Thursday, 25 April 2013

Migration project

Inspired by the exciting Migration is Beautiful campaign and in solidarity with amazing artist Favianna Rodriguez, I've started working on the tiny seedling of a campaign about migrant rights here in the UK/Europe. 

In the Americas, they have chosen the monarch butterfly as a symbol of both natural migration and beauty. Here, I am using the barn swallow in a similar way.

The migration routes of swallows between their summer (yellow) and winter (blue) habitats closely mirror those of many humans. Barn swallows have a particularly mutualistic relationship with humans that stretches at least as far back as the beginning of recorded history, nesting almost exclusively in man made structures and feasting on the insects that could otherwise overwhelm and destroy human food crops. 

Swallows are also regarded as a harbinger of summer in most European folklore and therefore very welcome visitors in cold Northern climates. But all over the North, human migration is perceived as a threat, unnatural and unnecessary, a mentality that is underpinned by racism and xenophobia. 

I'm starting this project with the Haringey Migrant Support Centre to help with their fundraising for the London Legal Walk on the 20th of May. You can donate here.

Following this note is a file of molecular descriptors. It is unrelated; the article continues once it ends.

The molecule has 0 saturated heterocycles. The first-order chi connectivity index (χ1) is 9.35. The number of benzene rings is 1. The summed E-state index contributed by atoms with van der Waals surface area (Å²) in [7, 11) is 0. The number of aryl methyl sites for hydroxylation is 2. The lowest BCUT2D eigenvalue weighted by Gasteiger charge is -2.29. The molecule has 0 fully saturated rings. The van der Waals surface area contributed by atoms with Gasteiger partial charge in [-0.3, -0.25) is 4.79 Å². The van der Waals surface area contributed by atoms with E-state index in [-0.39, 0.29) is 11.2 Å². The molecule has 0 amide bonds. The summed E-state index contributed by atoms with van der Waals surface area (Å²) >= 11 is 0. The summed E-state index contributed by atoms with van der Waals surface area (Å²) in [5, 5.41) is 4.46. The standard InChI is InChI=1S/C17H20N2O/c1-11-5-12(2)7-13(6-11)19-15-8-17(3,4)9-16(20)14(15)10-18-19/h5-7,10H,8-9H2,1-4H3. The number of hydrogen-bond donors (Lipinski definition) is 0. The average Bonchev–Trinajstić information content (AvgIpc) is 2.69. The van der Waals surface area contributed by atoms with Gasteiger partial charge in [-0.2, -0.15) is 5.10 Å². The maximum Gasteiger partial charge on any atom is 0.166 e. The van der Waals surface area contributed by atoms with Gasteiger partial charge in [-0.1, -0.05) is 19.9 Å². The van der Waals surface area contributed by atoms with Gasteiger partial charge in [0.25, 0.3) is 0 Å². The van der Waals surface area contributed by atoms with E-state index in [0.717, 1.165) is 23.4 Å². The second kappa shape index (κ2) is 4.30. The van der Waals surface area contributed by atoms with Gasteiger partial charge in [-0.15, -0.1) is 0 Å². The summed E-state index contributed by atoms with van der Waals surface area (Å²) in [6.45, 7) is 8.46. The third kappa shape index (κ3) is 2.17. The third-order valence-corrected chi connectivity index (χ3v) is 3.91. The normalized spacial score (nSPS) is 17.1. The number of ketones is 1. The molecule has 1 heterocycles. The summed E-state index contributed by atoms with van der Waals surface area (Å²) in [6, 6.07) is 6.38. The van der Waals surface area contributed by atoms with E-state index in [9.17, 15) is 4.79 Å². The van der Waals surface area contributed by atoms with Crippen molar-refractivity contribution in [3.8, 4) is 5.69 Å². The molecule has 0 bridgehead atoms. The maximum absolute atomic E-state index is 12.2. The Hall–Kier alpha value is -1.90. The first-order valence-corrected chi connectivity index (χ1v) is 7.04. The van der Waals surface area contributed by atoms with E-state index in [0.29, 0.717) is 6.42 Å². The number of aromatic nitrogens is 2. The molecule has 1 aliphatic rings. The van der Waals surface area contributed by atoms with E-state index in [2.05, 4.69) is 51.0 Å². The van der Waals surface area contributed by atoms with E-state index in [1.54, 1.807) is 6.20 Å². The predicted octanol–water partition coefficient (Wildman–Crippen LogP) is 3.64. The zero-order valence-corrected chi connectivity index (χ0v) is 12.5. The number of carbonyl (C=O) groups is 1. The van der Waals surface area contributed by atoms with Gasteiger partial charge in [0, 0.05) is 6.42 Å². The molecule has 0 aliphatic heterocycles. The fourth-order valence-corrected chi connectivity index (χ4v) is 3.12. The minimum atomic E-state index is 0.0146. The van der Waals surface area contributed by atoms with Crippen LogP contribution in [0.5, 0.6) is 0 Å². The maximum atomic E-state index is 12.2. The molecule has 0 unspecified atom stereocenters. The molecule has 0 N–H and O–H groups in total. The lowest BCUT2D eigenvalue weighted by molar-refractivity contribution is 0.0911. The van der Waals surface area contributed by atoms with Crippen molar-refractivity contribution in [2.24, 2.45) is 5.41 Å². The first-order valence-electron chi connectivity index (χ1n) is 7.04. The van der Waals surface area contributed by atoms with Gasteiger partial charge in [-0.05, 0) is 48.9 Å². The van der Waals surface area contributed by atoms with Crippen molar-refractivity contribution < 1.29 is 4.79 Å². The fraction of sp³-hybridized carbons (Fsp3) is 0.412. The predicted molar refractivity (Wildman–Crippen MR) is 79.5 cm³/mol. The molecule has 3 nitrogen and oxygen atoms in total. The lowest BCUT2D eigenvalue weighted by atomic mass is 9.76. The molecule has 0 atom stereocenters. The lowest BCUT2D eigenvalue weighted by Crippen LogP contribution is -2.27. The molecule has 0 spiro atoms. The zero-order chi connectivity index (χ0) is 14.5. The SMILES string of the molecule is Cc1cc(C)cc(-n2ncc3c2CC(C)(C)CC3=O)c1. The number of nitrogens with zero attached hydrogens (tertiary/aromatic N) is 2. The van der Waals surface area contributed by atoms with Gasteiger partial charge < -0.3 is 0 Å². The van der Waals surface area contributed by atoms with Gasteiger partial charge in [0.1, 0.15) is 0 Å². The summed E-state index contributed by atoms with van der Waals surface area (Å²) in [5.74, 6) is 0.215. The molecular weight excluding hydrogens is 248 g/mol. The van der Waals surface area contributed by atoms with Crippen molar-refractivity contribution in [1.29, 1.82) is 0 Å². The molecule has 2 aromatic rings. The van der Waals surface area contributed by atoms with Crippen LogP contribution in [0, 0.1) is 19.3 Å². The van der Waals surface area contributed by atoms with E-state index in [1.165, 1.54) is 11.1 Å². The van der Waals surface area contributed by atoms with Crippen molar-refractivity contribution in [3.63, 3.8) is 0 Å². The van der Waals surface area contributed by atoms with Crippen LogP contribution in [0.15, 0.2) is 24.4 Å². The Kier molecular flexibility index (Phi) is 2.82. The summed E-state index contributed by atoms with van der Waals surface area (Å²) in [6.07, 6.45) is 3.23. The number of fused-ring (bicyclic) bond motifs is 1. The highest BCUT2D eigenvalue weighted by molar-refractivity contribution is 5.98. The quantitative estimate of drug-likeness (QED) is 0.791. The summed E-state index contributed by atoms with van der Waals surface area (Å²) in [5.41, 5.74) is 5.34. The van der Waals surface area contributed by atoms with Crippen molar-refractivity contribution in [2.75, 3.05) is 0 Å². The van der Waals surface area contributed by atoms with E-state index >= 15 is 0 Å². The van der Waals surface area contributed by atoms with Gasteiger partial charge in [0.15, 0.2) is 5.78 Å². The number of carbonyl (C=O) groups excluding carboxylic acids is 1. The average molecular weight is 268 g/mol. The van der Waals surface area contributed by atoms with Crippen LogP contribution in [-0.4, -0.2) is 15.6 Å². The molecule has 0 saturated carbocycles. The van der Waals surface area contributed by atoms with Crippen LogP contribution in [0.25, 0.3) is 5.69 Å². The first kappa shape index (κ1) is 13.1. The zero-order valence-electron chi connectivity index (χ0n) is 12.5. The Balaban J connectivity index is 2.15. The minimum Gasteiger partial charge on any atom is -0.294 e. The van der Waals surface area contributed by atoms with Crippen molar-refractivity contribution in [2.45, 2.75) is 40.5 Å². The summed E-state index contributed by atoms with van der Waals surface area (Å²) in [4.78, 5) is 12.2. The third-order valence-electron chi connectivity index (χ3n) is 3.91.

Borders are manmade and arbitrary and we all cross them everyday; some are just more enforced than others. To demonstrate this, I created two stencils for people to make their own prints and then we calculated the distance they had traveled to get to London (as the swallow flies). My intention was that one would be for people who came as individuals and the other would be for families to represent themselves. 

But then I had an amazing chat with Carlton (who made the image above). He decided that although he had come from Jamaica on his own, he also wanted to print the swallows roosting on the wire to represent the togetherness he felt at the centre. So often, agencies that provide help for people in crisis work almost exclusively 1-to-1. In addition to this much needed support, Haringey Migrant Support Centre also provides a communal lunch, tea/coffee and now I'm pleased to say, a collective art project. And the whole thing is completely run by volunteers.

After reading that, you probably want the link to that fundraising page again don't you? Here it is

If you are an artist anywhere in Europe who would like to be involved in developing visuals for this campaign, please get in touch. We want this to cross as many borders as possible. Please spread this request widely.

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